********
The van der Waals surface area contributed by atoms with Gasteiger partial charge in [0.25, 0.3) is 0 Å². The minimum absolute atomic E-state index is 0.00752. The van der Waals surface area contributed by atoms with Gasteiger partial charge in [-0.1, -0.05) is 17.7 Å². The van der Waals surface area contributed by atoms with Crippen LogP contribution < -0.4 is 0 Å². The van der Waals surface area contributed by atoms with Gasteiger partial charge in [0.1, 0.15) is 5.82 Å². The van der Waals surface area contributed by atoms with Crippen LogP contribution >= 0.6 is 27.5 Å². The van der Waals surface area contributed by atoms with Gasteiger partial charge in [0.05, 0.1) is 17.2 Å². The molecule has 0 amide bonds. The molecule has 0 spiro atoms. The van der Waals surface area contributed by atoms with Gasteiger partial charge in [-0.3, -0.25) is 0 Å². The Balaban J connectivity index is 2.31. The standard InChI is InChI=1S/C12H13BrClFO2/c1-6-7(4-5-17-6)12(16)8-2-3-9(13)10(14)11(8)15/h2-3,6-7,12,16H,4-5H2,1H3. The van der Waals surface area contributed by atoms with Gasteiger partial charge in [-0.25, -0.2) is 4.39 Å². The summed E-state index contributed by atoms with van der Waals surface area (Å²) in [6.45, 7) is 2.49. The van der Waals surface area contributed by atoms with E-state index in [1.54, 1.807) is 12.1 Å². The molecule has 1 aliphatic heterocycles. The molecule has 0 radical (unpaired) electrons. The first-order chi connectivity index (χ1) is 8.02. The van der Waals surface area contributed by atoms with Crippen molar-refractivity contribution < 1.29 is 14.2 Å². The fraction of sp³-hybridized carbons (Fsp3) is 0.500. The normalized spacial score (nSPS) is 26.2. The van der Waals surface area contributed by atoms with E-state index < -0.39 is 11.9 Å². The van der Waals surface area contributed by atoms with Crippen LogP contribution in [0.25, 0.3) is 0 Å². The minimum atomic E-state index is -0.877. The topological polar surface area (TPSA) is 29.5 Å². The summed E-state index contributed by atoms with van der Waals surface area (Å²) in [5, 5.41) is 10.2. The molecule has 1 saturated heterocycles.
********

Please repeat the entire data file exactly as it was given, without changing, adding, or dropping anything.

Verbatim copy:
The van der Waals surface area contributed by atoms with Gasteiger partial charge in [0.25, 0.3) is 0 Å². The minimum absolute atomic E-state index is 0.00752. The van der Waals surface area contributed by atoms with Gasteiger partial charge in [-0.1, -0.05) is 17.7 Å². The van der Waals surface area contributed by atoms with Crippen LogP contribution < -0.4 is 0 Å². The van der Waals surface area contributed by atoms with Gasteiger partial charge in [0.1, 0.15) is 5.82 Å². The van der Waals surface area contributed by atoms with Crippen LogP contribution >= 0.6 is 27.5 Å². The van der Waals surface area contributed by atoms with Gasteiger partial charge in [0.05, 0.1) is 17.2 Å². The molecule has 0 amide bonds. The molecule has 0 spiro atoms. The van der Waals surface area contributed by atoms with Gasteiger partial charge in [-0.3, -0.25) is 0 Å². The Balaban J connectivity index is 2.31. The standard InChI is InChI=1S/C12H13BrClFO2/c1-6-7(4-5-17-6)12(16)8-2-3-9(13)10(14)11(8)15/h2-3,6-7,12,16H,4-5H2,1H3. The van der Waals surface area contributed by atoms with Gasteiger partial charge in [-0.25, -0.2) is 4.39 Å². The summed E-state index contributed by atoms with van der Waals surface area (Å²) in [6.45, 7) is 2.49. The van der Waals surface area contributed by atoms with E-state index in [1.54, 1.807) is 12.1 Å². The molecule has 1 aliphatic heterocycles. The molecule has 0 radical (unpaired) electrons. The first-order chi connectivity index (χ1) is 8.02. The van der Waals surface area contributed by atoms with Crippen molar-refractivity contribution < 1.29 is 14.2 Å². The fraction of sp³-hybridized carbons (Fsp3) is 0.500. The normalized spacial score (nSPS) is 26.2. The van der Waals surface area contributed by atoms with E-state index < -0.39 is 11.9 Å². The van der Waals surface area contributed by atoms with Crippen LogP contribution in [0.25, 0.3) is 0 Å². The minimum atomic E-state index is -0.877. The topological polar surface area (TPSA) is 29.5 Å². The summed E-state index contributed by atoms with van der Waals surface area (Å²) in [5, 5.41) is 10.2. The molecule has 1 saturated heterocycles.